Historic North Carolina church trying to leave UMC shuttered by regional conference
A small historic congregation in North Carolina planning to hold a vote to possibly disaffiliate from the United Methodist Church was closed down by a regional body in a surprise move, citing declining attendance.
The UMC North Carolina Conference announced on Sunday the closure of Fifth Avenue United Methodist Church of Wilmington, which has existed for around 170 years.
The decision was conveyed to the congregation at a Sunday evening meeting that featured the local district superintendent and Bishop Connie Mitchell Shelton.
News of the closure shocked church members, who expected the Sunday meeting to be about their plans to possibly disaffiliate from the UMC.
The congregation's leadership had already voted in February to begin the process of disaffiliation, following the route that over 240 congregations in the conference took last year.
Fifth Avenue member Justin Williams Pope emailed The Christian Post a statement from the congregation, saying they were "led to believe the informational session Sunday evening had been scheduled by the District Superintendent as part of an authorized disaffiliation process."
"Instead, the members were informed that the local church was closed, effectively ending Fifth Avenue's opportunity to disaffiliate," noted the church's statement.
"Fifth Avenue never asked for, agreed to or wanted the closure, nor were its members ever given a chance to participate in the decision to close the church down."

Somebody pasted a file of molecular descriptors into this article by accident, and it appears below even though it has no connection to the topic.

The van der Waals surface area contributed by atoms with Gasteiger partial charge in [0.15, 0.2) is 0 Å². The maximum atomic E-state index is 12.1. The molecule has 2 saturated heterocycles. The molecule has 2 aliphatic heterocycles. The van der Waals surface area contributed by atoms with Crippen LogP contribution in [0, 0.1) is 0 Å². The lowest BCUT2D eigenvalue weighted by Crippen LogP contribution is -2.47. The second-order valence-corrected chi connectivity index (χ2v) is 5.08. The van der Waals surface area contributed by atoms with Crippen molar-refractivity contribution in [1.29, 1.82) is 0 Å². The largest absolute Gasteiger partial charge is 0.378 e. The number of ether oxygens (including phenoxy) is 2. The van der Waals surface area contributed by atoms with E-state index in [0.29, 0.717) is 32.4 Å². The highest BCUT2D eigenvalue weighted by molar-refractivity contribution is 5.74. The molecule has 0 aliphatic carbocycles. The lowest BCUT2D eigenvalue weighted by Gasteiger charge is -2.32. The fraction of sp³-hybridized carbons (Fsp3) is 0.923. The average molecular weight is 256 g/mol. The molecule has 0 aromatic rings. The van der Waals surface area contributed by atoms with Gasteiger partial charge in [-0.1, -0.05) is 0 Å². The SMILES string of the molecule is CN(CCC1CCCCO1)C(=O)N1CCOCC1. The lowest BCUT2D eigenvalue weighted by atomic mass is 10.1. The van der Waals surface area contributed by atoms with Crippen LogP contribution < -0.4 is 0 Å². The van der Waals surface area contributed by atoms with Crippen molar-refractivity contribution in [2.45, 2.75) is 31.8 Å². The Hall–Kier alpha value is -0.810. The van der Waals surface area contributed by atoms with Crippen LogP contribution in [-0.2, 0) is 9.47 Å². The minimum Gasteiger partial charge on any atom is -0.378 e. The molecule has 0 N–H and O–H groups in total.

The congregation noted that they "are all still in shock over the matter" and have asked Bishop Shelton to "reconsider this ill made decision and return the church to its congregation."
"We are playing by the conference's own rules, but now appear to have been completely shut down. It's sad and it breaks our heart to be treated this way," the congregation stated.
Jim Seay, an attorney first hired by the church to help them through the disaffiliation process, told CP that the congregation is "still exploring all of our alternatives."
"I was there the night they closed them down. I thought it was going to be an informational session," he added. "It's an absolute shame that this dispute couldn't have been kept between us at the local church and the bishop at the greater church."
The Rev. Tara Lain, who serves as superintendent of the Harbor District, which includes Wilmington, told CP that the reason for closing Fifth Avenue UMC was its declining attendance.
"Membership and missional activity of Fifth Avenue has recently declined, and the Church has a current membership of 205 and average weekly attendance of approximately 20 members," Lain stated via email.
"The North Carolina Annual Conference wants all our churches to thrive and make disciples of Jesus Christ. We believe this closure leads to rebirth, and we plan to use this space to meet the local community's clear, present, and pressing needs."
Lain said plans for the property include "a gathering space for senior adults and persons with disabilities," a place to "provide shelter and assistance following major storms" and "a welcoming space for worship and study for one or more new United Methodist faith communities."
"All members of Fifth Avenue will be transferred to a local UMC congregation. Each congregant has the option to transfer to a congregation of their choice. The clergy will be cared for by the NC Conference Bishop and Cabinet," she added.
Over 1,800 churches left the UMC in 2022, largely because of the yearslong effort by theological progressives to change the denomination's stance prohibiting the blessing of same-sex unions and the ordination of noncelibate homosexuals.
Although these efforts have failed, many progressive leaders within the UMC have refused to follow or enforce the denominational rules on LGBT issues. Last November, the UMC Western Jurisdiction voted to make the Rev. Cedrick D. Bridgeforth of the California-Pacific Conference a bishop, even though he is in a same-sex marriage.